Walter Hendl, Conductor at Dallas Symphony and Eastman School, Dies at 90

Classic Arts News   Walter Hendl, Conductor at Dallas Symphony and Eastman School, Dies at 90
Conductor Walter Hendl, who served as music director of the Dallas Symphony Orchestra and director of the Eastman School of Music in Rochester, died on April 10 at age 90, reports the Associated Press.

Hendl headed the Eastman School from 1964 to 1972. The AP quotes school historian Vince Lenti (a former colleague of Hendl's), as saying, "He was not a true academician, but he had a lot of really solid accomplishments here."

Those accomplishments included launching Eastman's FM radio concerts, sending the Eastman Wind Ensemble and Jazz Ensemble on international tours, and organizing the school's 50th anniversary festival in 1971-72. He also helped develop Eastman's electronic, contemporary and Suzuki music programs and made important faculty appointments.

Born on January 12, 1917, in West New York, New Jersey, Hendl won the New Jersey State Piano Competition in 1936 and entered the Curtis Institute of Music in Philadelphia the next year. His professional breakthrough came in 1941, when he studied conducting with Serge Koussevitsky at Tanglewood.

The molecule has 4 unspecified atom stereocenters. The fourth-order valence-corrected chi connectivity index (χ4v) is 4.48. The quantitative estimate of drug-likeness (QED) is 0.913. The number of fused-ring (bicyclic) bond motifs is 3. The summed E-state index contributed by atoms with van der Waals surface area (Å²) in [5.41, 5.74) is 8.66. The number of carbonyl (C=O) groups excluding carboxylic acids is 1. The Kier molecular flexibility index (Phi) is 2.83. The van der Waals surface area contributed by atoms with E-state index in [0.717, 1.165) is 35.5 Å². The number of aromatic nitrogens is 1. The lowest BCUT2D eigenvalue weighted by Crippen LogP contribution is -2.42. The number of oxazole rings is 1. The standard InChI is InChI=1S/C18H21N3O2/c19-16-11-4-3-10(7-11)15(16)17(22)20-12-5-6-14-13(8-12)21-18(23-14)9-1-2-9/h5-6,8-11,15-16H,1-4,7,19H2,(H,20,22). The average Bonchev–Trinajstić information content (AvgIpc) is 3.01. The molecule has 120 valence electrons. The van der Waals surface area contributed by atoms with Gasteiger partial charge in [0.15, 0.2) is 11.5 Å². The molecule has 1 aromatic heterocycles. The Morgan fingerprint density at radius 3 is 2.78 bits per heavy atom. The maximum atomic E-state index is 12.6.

Hendl became assistant conductor of the New York Philharmonic in 1945. From there he went to Texas to become music director of the Dallas Symphony Orchestra, where he served for a decade (1949-58). During his tenure the DSO premiered works by Martinu, Villa-Lobos and Virgil Thomson.

After leaving Eastman, Hendl joined the conducting faculty of the Juilliard School in Manhattan and directed the Erie Philharmonic Orchestra from 1976 until his retirement in 1990.

He last appeared in Rochester two years ago, conducting the Eastman Philharmonia in Rachmaninoff's Symphony No. 2.

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